News of the surrender at Appomattox reached Washington on April 10. That day, Harriet Riddle Davis recalled, Anna “came to the school jaded and excited, and after locking the door, got us little children around her and made her, to me, never-forgettable prayer. She prayed for eight lost souls about to be sent into eternity. She prayed for a city about to be plunged into darkness. Meantime the guns around the city were booming out the surrender.”
Anna dismissed her bewildered students. That same day, according to Louis Weichmann, she came to the Surratt boardinghouse bearing a letter from John Surratt, who was then in Canada on business for the dying Confederacy, which he had served as a courier. Anna testified later that during his stay in Canada John Surratt had sent her four letters, two addressed to her and two to be delivered to Mary Surratt. John Wilkes Booth had also stopped by the boardinghouse and, as reported by Weichmann, took an interest in the letter, asking Anna to let him see the address of “that lady” again. “When Booth and Miss Ward had departed, Miss Anna Surratt said, ‘Mr. Weichmann, here is a letter from brother John,’ and I read the letter which Booth had returned to Miss Ward. No lady’s name was mentioned in it.” John Surratt, Weichmann surmised in his memoir, was using Anna “as a tool, and appeared to have adopted the plan of sending his letters in her care instead of forwarding directly to his own home.”
On April 14, Good Friday, Anna Ward brought a second letter from John Surratt to his mother. Its contents, as recalled by Weichmann, were innocent enough: Surratt admired the city of Montreal, mentioned that he had bought a French pea jacket, and complained about the high cost of lodging. Mary Surratt was not home to receive this missive; she had gone to her tavern in Maryland. John Lloyd, her tenant, would later testify that Mary told him to have some guns and whiskey ready for a party who would call for them that evening. That night, John Wilkes Booth assassinated President Lincoln, and Booth duly stopped by the tavern afterward to get the items named by Mary.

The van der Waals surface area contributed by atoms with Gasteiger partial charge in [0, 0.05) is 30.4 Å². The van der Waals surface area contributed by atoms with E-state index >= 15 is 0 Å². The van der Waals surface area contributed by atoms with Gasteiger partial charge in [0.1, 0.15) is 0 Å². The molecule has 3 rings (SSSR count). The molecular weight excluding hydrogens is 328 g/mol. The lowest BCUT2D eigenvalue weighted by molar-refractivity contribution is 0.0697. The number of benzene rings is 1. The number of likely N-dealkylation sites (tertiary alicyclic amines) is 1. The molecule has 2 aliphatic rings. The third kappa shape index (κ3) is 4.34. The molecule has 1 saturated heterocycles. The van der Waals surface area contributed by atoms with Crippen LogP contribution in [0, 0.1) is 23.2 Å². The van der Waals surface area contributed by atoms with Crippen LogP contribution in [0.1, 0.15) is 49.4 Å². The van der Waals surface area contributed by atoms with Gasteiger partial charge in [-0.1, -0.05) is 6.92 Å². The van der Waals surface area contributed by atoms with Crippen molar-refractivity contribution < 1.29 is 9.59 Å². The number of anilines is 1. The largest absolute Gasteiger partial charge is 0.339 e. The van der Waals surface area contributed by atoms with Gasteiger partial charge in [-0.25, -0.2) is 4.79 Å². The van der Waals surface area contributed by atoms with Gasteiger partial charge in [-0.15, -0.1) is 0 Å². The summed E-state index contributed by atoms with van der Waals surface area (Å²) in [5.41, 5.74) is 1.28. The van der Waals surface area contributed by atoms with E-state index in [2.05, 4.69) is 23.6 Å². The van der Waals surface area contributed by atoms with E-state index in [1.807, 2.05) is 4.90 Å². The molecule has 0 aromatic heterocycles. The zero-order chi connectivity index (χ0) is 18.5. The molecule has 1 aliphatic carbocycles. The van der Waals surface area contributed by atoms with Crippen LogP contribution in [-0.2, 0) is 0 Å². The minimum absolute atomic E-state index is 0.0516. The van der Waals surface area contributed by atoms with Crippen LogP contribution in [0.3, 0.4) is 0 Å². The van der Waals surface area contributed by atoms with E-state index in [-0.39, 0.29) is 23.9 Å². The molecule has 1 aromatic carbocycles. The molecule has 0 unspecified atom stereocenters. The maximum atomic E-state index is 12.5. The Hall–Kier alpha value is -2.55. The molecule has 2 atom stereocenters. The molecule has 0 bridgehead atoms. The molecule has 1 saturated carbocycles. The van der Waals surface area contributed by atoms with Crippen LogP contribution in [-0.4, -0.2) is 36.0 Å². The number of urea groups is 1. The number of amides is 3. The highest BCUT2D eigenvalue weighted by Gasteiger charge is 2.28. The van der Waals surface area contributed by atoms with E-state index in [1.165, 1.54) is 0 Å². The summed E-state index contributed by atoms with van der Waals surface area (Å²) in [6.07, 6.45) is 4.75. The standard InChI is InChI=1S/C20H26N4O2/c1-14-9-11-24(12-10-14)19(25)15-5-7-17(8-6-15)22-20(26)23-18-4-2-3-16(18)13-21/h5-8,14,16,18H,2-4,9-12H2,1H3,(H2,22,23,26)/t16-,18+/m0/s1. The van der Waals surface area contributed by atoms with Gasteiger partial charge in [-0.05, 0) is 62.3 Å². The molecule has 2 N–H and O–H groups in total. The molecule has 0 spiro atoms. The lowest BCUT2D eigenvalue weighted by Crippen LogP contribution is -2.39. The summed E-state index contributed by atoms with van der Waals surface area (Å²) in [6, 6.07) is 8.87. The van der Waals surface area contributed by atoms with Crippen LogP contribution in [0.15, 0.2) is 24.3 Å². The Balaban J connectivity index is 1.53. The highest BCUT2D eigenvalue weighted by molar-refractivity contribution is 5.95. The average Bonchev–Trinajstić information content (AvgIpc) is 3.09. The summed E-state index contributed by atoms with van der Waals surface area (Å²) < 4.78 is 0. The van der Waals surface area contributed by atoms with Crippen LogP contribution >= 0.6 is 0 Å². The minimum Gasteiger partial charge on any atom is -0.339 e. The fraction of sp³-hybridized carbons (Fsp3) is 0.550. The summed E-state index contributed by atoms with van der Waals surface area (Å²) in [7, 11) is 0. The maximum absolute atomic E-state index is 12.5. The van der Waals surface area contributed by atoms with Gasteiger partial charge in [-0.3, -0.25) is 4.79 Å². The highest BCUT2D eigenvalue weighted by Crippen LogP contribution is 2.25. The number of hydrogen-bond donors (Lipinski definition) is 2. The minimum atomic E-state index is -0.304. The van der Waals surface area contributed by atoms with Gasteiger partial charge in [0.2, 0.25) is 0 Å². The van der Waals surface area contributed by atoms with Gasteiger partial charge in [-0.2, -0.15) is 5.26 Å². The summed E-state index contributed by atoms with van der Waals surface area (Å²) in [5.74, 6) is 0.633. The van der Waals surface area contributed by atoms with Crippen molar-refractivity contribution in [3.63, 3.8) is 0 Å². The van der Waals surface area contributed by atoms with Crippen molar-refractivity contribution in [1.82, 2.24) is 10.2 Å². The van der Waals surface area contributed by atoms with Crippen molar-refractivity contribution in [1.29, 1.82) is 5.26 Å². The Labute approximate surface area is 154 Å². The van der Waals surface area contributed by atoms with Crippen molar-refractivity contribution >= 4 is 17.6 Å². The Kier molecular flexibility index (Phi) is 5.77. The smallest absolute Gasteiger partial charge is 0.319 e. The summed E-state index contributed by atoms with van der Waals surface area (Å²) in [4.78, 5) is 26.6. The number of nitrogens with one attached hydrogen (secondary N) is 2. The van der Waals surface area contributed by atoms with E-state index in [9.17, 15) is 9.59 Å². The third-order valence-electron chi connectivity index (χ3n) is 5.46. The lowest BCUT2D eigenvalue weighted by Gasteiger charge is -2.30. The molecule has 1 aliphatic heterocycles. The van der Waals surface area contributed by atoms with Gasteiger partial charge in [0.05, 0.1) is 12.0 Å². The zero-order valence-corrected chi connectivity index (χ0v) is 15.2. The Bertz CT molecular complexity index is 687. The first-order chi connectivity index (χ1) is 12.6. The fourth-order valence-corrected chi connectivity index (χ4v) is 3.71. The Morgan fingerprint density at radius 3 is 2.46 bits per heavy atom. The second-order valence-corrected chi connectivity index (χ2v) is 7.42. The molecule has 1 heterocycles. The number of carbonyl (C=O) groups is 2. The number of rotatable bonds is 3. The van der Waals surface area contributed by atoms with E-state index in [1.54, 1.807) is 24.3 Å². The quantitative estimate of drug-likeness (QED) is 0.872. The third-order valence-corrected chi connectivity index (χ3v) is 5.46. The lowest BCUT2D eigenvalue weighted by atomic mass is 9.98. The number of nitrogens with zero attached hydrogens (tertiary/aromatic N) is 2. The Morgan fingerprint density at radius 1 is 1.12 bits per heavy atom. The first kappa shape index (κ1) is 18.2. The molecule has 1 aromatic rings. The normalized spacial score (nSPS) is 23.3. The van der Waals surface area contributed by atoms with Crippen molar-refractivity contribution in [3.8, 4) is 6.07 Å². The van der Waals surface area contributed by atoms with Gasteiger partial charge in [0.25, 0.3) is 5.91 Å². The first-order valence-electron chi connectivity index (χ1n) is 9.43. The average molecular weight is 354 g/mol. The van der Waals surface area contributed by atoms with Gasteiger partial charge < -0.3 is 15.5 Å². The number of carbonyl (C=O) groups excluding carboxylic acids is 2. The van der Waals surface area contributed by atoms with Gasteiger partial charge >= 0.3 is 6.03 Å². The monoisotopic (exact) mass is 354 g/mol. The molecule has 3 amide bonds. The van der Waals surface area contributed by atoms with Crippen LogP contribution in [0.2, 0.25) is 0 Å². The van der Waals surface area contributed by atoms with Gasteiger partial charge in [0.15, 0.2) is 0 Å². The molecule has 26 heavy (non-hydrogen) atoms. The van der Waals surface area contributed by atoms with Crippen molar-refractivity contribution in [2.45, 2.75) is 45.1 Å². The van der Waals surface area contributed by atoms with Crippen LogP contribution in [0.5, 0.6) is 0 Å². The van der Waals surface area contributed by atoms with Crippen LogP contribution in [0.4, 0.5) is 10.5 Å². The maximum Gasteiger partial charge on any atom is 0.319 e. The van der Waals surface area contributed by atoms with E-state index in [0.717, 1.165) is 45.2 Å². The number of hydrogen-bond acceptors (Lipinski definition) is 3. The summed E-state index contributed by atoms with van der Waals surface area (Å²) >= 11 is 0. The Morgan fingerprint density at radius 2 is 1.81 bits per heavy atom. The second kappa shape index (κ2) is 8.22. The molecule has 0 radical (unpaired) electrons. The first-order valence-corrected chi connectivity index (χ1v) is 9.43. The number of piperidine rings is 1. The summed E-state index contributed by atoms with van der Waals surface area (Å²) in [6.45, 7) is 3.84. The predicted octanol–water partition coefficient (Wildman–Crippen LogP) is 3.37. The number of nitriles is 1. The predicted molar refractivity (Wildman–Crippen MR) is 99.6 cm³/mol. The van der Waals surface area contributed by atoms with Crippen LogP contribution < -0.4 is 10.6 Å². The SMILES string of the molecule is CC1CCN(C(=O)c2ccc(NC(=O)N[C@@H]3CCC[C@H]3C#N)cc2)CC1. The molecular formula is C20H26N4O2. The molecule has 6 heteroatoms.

Mary Surratt was arrested on April 17. Later, a former slave named Rachel, aka Eliza Hawkins, testified that she went to the boardinghouse on the morning of Tuesday, April 18, to get her young daughter, a servant there, and was told by the soldiers guarding the house that anyone who went there could not come out. She testified that Anna Ward was detained after coming to the boardinghouse that day. Anna’s detention must have been brief, because she was back at her job on May 1, when General Augur ordered two officers to “at once proceed to the convent Cor. of 10th and ‘G’ St. this city and examine the baggage of Miss Annie Ward, Teacher and arrest her.” One can safely guess that having a lay teacher hauled away by soldiers was a novel occurrence at the convent.
Anna was probably not confined for long. Despite the evidence that Anna had helped to secure lodgings for Lewis Powell–who had tried to murder Secretary of State William Seward at the same time Booth was shooting Lincoln–and the fact that she had been the intermediary for letters between John Surratt and his mother, she was not charged with any crime, although the government took the opportunity to cross-examine her about her actions at the conspiracy trial of 1865, where she testified for the defense. Much of her testimony concerned Mary Surratt’s poor eyesight, which her attorneys were using to explain why Mary had not recognized Powell, who had lodged with her, when he turned up at the boardinghouse on April 17. Anna claimed that she knew that Mary was near-sighted because she was too: “[O]n one occasion, something was pointed out to me, and I was laughed at for not seeing it, as it was pretty close by; and she then said she supposed I was something like herself.”